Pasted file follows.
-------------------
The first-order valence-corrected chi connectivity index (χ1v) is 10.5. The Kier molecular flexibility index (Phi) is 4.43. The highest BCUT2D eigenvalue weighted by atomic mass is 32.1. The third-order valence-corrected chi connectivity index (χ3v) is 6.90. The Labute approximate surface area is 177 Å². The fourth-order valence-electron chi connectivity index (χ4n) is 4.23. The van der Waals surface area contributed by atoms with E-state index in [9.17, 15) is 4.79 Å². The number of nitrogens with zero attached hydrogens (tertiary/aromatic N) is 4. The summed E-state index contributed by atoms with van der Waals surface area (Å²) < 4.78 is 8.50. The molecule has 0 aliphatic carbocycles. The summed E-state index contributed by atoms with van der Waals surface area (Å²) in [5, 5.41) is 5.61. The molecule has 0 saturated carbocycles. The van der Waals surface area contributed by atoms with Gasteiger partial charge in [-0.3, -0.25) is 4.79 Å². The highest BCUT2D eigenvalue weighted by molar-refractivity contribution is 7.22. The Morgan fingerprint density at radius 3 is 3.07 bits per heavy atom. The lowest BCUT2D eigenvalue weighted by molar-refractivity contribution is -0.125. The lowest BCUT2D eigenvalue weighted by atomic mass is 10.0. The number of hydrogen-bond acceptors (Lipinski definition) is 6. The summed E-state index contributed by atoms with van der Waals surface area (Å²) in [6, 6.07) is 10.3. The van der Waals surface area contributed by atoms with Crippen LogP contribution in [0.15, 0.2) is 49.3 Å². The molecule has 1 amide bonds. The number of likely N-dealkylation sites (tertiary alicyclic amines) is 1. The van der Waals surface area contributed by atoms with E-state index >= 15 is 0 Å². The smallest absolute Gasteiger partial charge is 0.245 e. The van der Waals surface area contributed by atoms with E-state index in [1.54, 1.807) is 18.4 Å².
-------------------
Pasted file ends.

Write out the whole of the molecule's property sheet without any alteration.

The first-order valence-corrected chi connectivity index (χ1v) is 10.5. The Kier molecular flexibility index (Phi) is 4.43. The highest BCUT2D eigenvalue weighted by atomic mass is 32.1. The third-order valence-corrected chi connectivity index (χ3v) is 6.90. The Labute approximate surface area is 177 Å². The fourth-order valence-electron chi connectivity index (χ4n) is 4.23. The van der Waals surface area contributed by atoms with E-state index in [9.17, 15) is 4.79 Å². The number of nitrogens with zero attached hydrogens (tertiary/aromatic N) is 4. The summed E-state index contributed by atoms with van der Waals surface area (Å²) < 4.78 is 8.50. The molecule has 0 aliphatic carbocycles. The summed E-state index contributed by atoms with van der Waals surface area (Å²) in [5, 5.41) is 5.61. The molecule has 0 saturated carbocycles. The van der Waals surface area contributed by atoms with Gasteiger partial charge in [-0.3, -0.25) is 4.79 Å². The highest BCUT2D eigenvalue weighted by molar-refractivity contribution is 7.22. The Morgan fingerprint density at radius 3 is 3.07 bits per heavy atom. The lowest BCUT2D eigenvalue weighted by molar-refractivity contribution is -0.125. The lowest BCUT2D eigenvalue weighted by atomic mass is 10.0. The number of hydrogen-bond acceptors (Lipinski definition) is 6. The summed E-state index contributed by atoms with van der Waals surface area (Å²) in [6, 6.07) is 10.3. The van der Waals surface area contributed by atoms with Crippen LogP contribution in [0.15, 0.2) is 49.3 Å². The molecule has 1 amide bonds. The number of likely N-dealkylation sites (tertiary alicyclic amines) is 1. The van der Waals surface area contributed by atoms with E-state index >= 15 is 0 Å². The smallest absolute Gasteiger partial charge is 0.245 e. The van der Waals surface area contributed by atoms with E-state index in [1.54, 1.807) is 18.4 Å².